We’re not sure if this is something that AT&T has always been doing, but according to a report from Jonathan Mayer, a computer scientist and a lawyer from Stanford, he has recently discovered that if you were to use an AT&T hotspot, it is possible that the service could end up injecting ads into your browsing experience.
Mayer recently noticed that ads were being injected into the websites he was visiting. For example as you can see in the image above, for some reason an ads for jewelry appeared while browsing the Stanford website, a website which should be about education not about the hawking of jewelry and other wares.
He also discovered that visiting government websites like the FCC ended up displaying ads for shoes, which once again has zero relevance and has no reason for being there either. He later realized it was AT&T’s hotspot that was injecting ads into his browsing experience. While Mayer is understanding to AT&T’s need to generate revenue for providing this free service, he ads that there are some potential dangers behind the practice.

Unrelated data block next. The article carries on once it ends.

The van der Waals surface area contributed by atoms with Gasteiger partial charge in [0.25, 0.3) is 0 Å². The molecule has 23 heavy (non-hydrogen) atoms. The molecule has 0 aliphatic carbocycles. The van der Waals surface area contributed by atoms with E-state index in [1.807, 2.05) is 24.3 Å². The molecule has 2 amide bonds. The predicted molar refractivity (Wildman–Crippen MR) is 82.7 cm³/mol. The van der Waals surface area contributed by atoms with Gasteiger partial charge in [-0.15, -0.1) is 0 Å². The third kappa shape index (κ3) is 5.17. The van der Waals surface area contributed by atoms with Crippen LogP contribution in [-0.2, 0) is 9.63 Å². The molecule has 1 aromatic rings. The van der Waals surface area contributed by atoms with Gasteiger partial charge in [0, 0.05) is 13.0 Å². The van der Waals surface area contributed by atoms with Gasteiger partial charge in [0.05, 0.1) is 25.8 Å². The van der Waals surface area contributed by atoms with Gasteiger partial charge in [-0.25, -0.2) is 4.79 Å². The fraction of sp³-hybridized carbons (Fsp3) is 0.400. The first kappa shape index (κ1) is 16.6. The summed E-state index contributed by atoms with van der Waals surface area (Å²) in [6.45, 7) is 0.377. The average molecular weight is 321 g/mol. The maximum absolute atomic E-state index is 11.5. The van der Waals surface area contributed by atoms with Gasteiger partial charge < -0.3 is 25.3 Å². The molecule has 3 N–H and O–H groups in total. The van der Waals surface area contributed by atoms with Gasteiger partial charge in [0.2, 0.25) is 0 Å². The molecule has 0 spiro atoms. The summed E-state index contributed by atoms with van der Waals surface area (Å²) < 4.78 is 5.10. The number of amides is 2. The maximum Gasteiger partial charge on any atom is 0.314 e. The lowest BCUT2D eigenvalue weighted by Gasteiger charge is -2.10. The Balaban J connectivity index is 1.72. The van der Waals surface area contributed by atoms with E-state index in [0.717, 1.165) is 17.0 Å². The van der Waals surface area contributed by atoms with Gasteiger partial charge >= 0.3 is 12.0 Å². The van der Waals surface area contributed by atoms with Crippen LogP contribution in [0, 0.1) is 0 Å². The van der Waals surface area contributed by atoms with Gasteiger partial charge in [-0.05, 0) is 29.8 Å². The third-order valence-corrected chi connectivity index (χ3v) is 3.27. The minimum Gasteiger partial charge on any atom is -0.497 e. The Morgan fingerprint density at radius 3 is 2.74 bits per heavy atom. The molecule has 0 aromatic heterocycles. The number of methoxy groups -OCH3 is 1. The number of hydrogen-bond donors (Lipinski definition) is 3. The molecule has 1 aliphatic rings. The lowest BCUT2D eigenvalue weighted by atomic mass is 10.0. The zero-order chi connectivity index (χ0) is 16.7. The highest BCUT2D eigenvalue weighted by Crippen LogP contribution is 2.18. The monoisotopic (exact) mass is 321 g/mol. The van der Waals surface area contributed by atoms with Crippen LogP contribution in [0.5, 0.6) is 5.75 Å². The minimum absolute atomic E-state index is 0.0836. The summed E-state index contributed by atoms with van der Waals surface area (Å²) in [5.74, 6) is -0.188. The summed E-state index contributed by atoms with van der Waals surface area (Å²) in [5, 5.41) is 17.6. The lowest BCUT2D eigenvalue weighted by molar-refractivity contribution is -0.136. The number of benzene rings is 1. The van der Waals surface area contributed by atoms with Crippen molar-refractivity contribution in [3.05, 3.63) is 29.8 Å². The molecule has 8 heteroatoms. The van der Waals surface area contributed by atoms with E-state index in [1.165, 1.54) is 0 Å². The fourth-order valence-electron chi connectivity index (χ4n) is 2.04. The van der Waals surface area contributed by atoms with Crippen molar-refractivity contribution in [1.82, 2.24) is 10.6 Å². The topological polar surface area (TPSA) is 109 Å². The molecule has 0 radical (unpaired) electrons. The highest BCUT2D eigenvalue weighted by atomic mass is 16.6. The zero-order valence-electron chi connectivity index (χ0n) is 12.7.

He writes, “It tarnishes carefully crafted online brands and content, especially because the ads are not clearly marked as part of the hotspot service.3 And it introduces security and breakage risks, since website developers generally don’t plan for extra scripts and layout elements.”
via Ubergizmo http://bit.ly/1Ucx8xT